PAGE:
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California's Water Crisis

Discussion in 'Off-Topic' started by Arwon, Mar 23, 2015.

  1. Arwon

    Arwon

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    Wait. California and Arizona don't have water use restrictions in times of drought?

    Moderator Action: This was split off from the "Clown Car" thread
     
  2. Timsup2nothin

    Timsup2nothin Quad B

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    In California and Arizona there is no such thing as "times of drought". It is a freakin' desert. Any time is a time of drought. Some times are just a little harsher than most times, and this happens to be one of those times.
     
  3. FriendlyFire

    FriendlyFire Codex WMDicanious

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    Because regulation would be national socialism and Hitler.
    So instead California has this.

     
  4. Timsup2nothin

    Timsup2nothin Quad B

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    The problem with that being that California produces something like 40% of the food produced in the US, so if farmers continue selling water rather than using it (which is good free market economics) there will be serious consequences.
     
  5. onejayhawk

    onejayhawk Afflicted with reason

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    This should be a different thread.

    Farmers selling water has been going on in Colorado for decades. Water rights are frequently worth more than the land they are attached to. Taking them would be expensive, even in California terms.

    Why is that a problem? It is also not accurate. 40% of certain foods, perhaps.

    J
     
  6. Arwon

    Arwon

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    I've got a feeling there are drought and non drought times in the Rockies.
     
  7. onejayhawk

    onejayhawk Afflicted with reason

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    Not really. Mostly it's all desert.

    By the standard of, say, Illinois, the drought has been going on for 10,000 years.

    J
     
  8. Arwon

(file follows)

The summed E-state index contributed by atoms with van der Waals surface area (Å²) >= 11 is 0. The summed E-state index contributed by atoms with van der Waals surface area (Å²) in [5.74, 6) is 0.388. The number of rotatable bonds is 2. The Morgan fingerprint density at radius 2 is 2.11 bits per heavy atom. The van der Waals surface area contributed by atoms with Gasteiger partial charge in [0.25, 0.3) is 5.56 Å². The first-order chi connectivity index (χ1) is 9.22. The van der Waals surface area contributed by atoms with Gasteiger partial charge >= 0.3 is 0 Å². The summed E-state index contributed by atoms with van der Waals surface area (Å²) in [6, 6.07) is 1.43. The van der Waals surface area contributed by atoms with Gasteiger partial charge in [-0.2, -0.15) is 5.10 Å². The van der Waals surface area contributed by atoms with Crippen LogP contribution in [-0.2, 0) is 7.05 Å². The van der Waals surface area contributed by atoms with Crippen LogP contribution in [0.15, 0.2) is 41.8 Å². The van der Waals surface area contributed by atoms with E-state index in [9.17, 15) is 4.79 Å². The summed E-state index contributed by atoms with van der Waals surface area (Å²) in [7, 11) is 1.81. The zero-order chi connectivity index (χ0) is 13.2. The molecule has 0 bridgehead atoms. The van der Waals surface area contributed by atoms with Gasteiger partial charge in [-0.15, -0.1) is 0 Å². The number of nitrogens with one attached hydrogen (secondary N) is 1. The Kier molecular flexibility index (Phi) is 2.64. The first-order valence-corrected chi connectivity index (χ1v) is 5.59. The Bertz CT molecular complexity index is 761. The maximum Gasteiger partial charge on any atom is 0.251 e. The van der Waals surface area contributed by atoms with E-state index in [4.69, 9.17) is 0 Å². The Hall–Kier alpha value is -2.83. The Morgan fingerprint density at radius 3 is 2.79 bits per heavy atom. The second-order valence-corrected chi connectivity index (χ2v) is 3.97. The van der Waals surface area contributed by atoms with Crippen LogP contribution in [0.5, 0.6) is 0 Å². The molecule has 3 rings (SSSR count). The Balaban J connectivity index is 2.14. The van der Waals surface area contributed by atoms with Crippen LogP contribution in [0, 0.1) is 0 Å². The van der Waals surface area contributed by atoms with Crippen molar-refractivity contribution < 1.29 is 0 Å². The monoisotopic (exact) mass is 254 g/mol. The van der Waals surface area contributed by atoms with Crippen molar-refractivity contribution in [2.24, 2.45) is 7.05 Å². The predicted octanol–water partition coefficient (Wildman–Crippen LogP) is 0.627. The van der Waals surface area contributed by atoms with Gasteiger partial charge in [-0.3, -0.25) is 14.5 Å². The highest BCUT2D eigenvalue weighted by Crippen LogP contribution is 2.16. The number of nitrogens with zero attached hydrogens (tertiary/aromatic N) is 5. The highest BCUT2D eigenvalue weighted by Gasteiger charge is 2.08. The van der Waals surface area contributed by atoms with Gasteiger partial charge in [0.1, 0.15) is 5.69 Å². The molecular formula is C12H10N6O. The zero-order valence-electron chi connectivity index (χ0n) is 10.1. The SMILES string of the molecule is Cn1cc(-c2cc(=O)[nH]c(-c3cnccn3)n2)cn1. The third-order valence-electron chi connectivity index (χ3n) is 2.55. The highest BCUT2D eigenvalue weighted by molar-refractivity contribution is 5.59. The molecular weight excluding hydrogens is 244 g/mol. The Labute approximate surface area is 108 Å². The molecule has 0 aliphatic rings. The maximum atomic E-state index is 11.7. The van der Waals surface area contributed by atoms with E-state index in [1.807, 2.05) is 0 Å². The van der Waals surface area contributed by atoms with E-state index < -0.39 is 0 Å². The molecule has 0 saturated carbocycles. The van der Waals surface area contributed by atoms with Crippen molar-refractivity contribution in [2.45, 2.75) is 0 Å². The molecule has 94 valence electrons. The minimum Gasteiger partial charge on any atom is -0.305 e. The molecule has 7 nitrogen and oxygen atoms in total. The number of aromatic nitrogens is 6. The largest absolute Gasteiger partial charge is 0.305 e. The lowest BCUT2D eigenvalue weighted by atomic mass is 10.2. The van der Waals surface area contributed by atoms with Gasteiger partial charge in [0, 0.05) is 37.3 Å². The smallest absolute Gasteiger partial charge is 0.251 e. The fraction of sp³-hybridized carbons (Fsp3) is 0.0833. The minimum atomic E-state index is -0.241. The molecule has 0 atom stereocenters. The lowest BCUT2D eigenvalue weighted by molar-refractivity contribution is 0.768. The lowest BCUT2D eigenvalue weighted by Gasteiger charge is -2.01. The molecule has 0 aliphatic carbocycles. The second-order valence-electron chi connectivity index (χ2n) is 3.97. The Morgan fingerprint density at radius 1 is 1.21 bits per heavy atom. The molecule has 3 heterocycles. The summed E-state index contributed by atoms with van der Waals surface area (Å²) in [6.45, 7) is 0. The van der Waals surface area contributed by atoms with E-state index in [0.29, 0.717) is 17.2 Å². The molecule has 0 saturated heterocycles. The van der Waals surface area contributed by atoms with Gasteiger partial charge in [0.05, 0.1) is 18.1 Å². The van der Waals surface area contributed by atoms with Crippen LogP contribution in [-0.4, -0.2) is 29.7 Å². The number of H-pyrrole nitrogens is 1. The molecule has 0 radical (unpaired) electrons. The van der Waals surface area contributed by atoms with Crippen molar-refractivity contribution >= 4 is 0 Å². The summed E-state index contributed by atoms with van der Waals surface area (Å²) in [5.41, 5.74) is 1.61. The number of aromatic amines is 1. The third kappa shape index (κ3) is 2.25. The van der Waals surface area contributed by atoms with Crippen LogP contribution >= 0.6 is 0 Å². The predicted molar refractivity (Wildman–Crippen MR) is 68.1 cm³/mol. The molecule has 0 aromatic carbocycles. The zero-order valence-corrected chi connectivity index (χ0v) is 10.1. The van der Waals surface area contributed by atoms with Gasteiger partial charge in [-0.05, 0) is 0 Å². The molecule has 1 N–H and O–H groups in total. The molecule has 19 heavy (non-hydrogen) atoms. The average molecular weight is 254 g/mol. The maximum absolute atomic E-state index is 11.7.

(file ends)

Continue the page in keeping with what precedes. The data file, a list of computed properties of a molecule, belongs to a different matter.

Arwon

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  9. Timsup2nothin

    Timsup2nothin Quad B

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    The Rockies aren't in California. Arizona a little bit, though even the southern Rockies are basically high altitude desert.

    J...

    Certain foods, like fruit, vegetables, little things like that are over fifty percent. Dairy is around 40%. So is meat. Admittedly, grains aren't strongly represented in California, but of the food that should be on your plate a solid forty percent comes from California...and if farmers in California move away from producing there are going to be consequences.
     
  10. Timsup2nothin

    Timsup2nothin Quad B

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    Yeah...it's just that the problem is that 'drought' is not really the issue. Far to much consumption for the climate, drought or not drought, is the issue. And it isn't going away.
     
  11. Hygro

    Hygro soundcloud.com/hygro/

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    we should really be cutting down on cow products. I've definitely cut back. I drink 5% the milk from a year ago, eat about 15% the cheese, and maybe 20% the beef.

    Beef is sooo bad for the environment. Mass consumption of processed dairy too. I just wonder if basic dairy consumption is okay. Need to do more research.
     
  12. FriendlyFire

    FriendlyFire Codex WMDicanious

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    What problem ? 50% of all food in America is currently wasted.
    That and the US can stand to lose some weight. :mischief:
     
  13. Owen Glyndwr

    Owen Glyndwr La Femme Moderne

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    a) We do. The statewide restrictions are crazy lax, but the municipal restrictions are much stricter for the most part. For example in Santa Cruz every property has a usage quota, and you get fines each month if you go over that quota.